3. This is a really great set of charts, its now very clear, I will be using this in the future. Will checking it weekly be often enough?

  4. Hallo Barry
    Wie finde ich die beste DJIA index kurzfristige , mittelfristige käufe und verkäufe( boden und gipfel)Im 100 jährige chart sieht es ungenau
    Grüsse Eddy

    • Hi Eddy, I do not have a 100 year chart here. But you can use your mouse to scroll in and out of the chart to zoom in.

  5. Hello Barry how do you understand this indicator. Does 26 points sell strong and buy 26 points strong sell? I ask for an answer
    thanks Eddy

    • Hi Eddy, are you referring to the AAII indicator? If so, use it as a contrary indicator, when everyone is greedy be fearful. When everyone is fearful, be greedy.

  6. I see the 9 indicators. Where is the Fear-Greed index? I was looking for a single number that combines all the 9 indicators similar to what the CNN Fear Greed Index provides.

    • Hi Murali, long time no speak. I want the investor to make up their own mind as to the overall direction. It is never as simple as a single number.

    • I’m not sure this qualifies as an “Index” if it limited to a list of 9 indicators. The CNN also using distinct indicators which are then combined into an “index”. No one should make decisions based on a single index or calculation, of course. But an “index” does sum up all the “indicators”.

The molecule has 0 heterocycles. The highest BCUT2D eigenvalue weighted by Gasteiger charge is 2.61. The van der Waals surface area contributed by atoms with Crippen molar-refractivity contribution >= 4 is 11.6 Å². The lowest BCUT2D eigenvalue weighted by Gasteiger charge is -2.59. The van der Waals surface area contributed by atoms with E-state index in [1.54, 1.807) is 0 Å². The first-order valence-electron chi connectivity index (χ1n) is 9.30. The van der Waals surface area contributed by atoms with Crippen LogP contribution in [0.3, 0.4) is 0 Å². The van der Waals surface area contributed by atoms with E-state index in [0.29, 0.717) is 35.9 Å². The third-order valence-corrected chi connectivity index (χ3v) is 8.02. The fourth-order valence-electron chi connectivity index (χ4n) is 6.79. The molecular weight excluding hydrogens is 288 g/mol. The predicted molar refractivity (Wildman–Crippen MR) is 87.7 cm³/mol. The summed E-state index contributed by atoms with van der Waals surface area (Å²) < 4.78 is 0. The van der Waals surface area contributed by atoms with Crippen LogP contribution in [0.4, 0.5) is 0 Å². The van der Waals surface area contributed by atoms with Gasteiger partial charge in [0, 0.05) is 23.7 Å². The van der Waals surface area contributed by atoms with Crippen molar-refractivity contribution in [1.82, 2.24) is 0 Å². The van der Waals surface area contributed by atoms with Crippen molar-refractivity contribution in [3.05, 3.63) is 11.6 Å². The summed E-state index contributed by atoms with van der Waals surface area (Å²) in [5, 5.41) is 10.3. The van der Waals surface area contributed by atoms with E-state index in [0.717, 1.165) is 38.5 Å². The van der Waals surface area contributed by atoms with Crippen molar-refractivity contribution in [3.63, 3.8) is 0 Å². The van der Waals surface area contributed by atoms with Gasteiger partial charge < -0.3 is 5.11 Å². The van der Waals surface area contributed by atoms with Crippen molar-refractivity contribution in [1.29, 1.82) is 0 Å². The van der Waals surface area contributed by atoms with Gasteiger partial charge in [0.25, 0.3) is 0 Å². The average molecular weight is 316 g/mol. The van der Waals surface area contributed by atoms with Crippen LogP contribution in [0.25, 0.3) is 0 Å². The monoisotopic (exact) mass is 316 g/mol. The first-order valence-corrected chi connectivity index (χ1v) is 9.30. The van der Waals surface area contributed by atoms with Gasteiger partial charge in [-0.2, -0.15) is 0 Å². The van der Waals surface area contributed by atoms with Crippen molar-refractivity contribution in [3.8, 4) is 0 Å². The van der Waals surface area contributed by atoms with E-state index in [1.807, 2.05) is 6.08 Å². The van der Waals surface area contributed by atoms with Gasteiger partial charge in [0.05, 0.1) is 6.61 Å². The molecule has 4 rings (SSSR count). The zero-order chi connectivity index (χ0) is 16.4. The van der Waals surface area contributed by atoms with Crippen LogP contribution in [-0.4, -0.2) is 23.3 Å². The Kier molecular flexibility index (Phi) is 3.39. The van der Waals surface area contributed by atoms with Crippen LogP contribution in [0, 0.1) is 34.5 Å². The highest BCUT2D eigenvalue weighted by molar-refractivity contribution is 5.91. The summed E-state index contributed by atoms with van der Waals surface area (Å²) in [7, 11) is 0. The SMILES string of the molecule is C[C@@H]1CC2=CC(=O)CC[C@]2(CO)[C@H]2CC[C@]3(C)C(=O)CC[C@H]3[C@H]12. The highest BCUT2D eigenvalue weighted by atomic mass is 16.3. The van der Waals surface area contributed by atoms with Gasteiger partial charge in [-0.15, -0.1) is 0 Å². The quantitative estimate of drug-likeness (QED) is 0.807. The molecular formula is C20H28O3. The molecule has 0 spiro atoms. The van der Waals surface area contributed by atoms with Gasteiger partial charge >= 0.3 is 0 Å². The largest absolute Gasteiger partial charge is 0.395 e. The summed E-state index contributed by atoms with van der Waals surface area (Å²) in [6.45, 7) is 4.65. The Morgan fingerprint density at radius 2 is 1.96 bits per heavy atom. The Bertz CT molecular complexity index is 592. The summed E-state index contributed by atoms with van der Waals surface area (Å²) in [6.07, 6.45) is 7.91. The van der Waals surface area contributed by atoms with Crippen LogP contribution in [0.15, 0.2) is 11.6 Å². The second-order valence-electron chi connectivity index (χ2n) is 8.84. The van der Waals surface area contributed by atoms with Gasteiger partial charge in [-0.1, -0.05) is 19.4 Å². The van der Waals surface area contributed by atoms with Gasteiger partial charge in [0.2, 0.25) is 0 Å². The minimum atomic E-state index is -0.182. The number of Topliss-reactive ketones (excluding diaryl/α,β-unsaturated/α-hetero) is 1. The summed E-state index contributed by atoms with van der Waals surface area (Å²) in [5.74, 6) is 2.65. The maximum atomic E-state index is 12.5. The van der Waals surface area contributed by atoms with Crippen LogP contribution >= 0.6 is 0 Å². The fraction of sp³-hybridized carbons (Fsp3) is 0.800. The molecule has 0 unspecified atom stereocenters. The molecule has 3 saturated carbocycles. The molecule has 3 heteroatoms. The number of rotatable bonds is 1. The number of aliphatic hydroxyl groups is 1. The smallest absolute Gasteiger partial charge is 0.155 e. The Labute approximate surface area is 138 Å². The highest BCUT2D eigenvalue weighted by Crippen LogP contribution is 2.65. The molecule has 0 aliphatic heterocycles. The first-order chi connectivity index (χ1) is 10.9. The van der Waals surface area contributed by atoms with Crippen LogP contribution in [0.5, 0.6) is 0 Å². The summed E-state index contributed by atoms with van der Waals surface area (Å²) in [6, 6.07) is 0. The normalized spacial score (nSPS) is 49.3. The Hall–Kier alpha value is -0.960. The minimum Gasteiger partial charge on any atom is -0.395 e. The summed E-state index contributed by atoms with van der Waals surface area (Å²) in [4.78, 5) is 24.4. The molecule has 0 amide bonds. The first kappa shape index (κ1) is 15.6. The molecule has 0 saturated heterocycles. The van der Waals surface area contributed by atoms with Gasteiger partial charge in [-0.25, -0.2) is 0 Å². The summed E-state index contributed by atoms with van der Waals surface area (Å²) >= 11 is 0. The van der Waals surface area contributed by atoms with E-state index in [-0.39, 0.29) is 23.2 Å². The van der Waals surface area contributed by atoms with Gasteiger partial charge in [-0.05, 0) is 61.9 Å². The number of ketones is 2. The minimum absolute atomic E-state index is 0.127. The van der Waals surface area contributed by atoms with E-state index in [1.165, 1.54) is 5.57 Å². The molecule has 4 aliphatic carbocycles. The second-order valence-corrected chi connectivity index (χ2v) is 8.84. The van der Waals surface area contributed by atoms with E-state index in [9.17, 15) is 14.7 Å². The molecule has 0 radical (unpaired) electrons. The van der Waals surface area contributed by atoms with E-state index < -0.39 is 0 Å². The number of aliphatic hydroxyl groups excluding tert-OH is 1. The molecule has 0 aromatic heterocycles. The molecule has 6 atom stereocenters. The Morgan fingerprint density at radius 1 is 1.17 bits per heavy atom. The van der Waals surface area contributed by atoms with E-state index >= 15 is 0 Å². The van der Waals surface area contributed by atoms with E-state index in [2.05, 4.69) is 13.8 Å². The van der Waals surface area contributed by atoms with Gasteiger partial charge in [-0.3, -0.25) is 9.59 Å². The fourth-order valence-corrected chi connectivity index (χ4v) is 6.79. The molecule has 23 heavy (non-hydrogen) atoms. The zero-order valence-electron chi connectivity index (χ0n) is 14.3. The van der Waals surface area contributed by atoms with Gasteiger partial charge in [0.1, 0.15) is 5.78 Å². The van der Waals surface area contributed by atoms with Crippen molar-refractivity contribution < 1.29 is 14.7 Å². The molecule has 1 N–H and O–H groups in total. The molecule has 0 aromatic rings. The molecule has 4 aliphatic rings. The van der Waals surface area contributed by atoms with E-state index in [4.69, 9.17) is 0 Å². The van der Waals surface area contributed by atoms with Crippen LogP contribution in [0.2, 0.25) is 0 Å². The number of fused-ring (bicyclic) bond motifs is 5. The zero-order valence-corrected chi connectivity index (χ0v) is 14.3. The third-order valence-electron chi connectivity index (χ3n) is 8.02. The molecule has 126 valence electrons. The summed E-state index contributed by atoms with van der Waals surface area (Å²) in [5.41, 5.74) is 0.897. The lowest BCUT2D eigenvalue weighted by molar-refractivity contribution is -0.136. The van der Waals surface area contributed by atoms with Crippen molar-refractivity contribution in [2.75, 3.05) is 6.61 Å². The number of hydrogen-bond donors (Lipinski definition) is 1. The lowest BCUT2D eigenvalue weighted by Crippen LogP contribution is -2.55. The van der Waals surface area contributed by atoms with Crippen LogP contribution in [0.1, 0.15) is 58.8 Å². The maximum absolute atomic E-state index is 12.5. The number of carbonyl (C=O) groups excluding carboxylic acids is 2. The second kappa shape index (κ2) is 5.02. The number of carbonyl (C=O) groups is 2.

7. This is a top way to assess the market direction, thanks for putting it together. I really like the AAII sentiment and the technical indicators,

  8. Hello,
    And thank you for sharing your model with the public. I was wondering if you have any historical evidence that showed the model picked the buy and sell times correctly?



    • Hi Saeid, yes I cover many of these indicators in my book & training course.

      thanks for the question

  9. sir can u please share the methodology. I am research student and I am TRYING TO DEVELOP INDEX for my home country

    • Hi Zaheer, the methodology is all based on Technical & Fundamental Analysis. Each of the charts is actually well-known indices and indicators. When they are brought together they actually provide a good overview of the current market condition. For your own country, you will need to find similar indicators, for volatility, sentiment, volume and financial stress.

    • Hi Owais, The methodology is based on the knowledge of 100 years of technical analysis and learning started by Charles Dow. Each of the indicators are well known for Financial Technical Analysts (CFTE) like myself, and Chartered Market Technicians (CMT). I have simply brought what I believe are the important indicators together and explain how they work.

  10. The financial stress index indication is wrong, what you write is: ‘Kansas City Financial Stress Index – Extreme Fear = Price < 1 – Greed = Price < 1' Both are less than 1?

    • Thank you Taoli Liu for spotting this error, I have corrected it now.